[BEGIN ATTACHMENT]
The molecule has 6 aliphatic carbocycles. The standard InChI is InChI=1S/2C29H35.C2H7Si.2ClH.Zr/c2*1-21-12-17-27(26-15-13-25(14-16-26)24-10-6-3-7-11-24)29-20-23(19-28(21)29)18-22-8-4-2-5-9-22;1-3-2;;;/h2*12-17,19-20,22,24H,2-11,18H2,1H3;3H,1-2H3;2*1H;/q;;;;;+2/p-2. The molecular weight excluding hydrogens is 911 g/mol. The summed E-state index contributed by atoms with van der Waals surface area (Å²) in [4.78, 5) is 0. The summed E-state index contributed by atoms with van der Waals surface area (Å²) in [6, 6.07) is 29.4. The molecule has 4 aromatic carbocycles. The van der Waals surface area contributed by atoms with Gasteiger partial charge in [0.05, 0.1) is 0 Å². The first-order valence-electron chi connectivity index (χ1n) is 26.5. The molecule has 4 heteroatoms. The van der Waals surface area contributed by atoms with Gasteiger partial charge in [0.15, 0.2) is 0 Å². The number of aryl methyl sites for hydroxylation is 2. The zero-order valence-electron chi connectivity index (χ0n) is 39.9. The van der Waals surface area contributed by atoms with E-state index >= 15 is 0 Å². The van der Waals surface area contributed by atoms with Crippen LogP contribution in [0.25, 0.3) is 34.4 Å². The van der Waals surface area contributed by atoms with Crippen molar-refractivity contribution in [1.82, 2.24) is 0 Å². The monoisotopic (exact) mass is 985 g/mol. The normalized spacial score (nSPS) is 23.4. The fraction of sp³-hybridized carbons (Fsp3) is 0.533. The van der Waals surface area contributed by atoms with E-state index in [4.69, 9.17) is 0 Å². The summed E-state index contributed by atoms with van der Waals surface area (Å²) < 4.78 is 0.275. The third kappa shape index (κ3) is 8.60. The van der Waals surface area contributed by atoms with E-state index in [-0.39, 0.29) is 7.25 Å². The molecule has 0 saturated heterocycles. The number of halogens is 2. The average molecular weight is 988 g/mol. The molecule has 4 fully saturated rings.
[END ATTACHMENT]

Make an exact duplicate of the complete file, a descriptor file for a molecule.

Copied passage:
The molecule has 6 aliphatic carbocycles. The standard InChI is InChI=1S/2C29H35.C2H7Si.2ClH.Zr/c2*1-21-12-17-27(26-15-13-25(14-16-26)24-10-6-3-7-11-24)29-20-23(19-28(21)29)18-22-8-4-2-5-9-22;1-3-2;;;/h2*12-17,19-20,22,24H,2-11,18H2,1H3;3H,1-2H3;2*1H;/q;;;;;+2/p-2. The molecular weight excluding hydrogens is 911 g/mol. The summed E-state index contributed by atoms with van der Waals surface area (Å²) in [4.78, 5) is 0. The summed E-state index contributed by atoms with van der Waals surface area (Å²) in [6, 6.07) is 29.4. The molecule has 4 aromatic carbocycles. The van der Waals surface area contributed by atoms with Gasteiger partial charge in [0.05, 0.1) is 0 Å². The first-order valence-electron chi connectivity index (χ1n) is 26.5. The molecule has 4 heteroatoms. The van der Waals surface area contributed by atoms with Gasteiger partial charge in [0.15, 0.2) is 0 Å². The number of aryl methyl sites for hydroxylation is 2. The zero-order valence-electron chi connectivity index (χ0n) is 39.9. The van der Waals surface area contributed by atoms with E-state index >= 15 is 0 Å². The van der Waals surface area contributed by atoms with Crippen LogP contribution in [0.25, 0.3) is 34.4 Å². The van der Waals surface area contributed by atoms with Crippen molar-refractivity contribution in [1.82, 2.24) is 0 Å². The monoisotopic (exact) mass is 985 g/mol. The normalized spacial score (nSPS) is 23.4. The fraction of sp³-hybridized carbons (Fsp3) is 0.533. The van der Waals surface area contributed by atoms with E-state index in [4.69, 9.17) is 0 Å². The summed E-state index contributed by atoms with van der Waals surface area (Å²) < 4.78 is 0.275. The third kappa shape index (κ3) is 8.60. The van der Waals surface area contributed by atoms with E-state index in [-0.39, 0.29) is 7.25 Å². The molecule has 0 saturated heterocycles. The number of halogens is 2. The average molecular weight is 988 g/mol. The molecule has 4 fully saturated rings.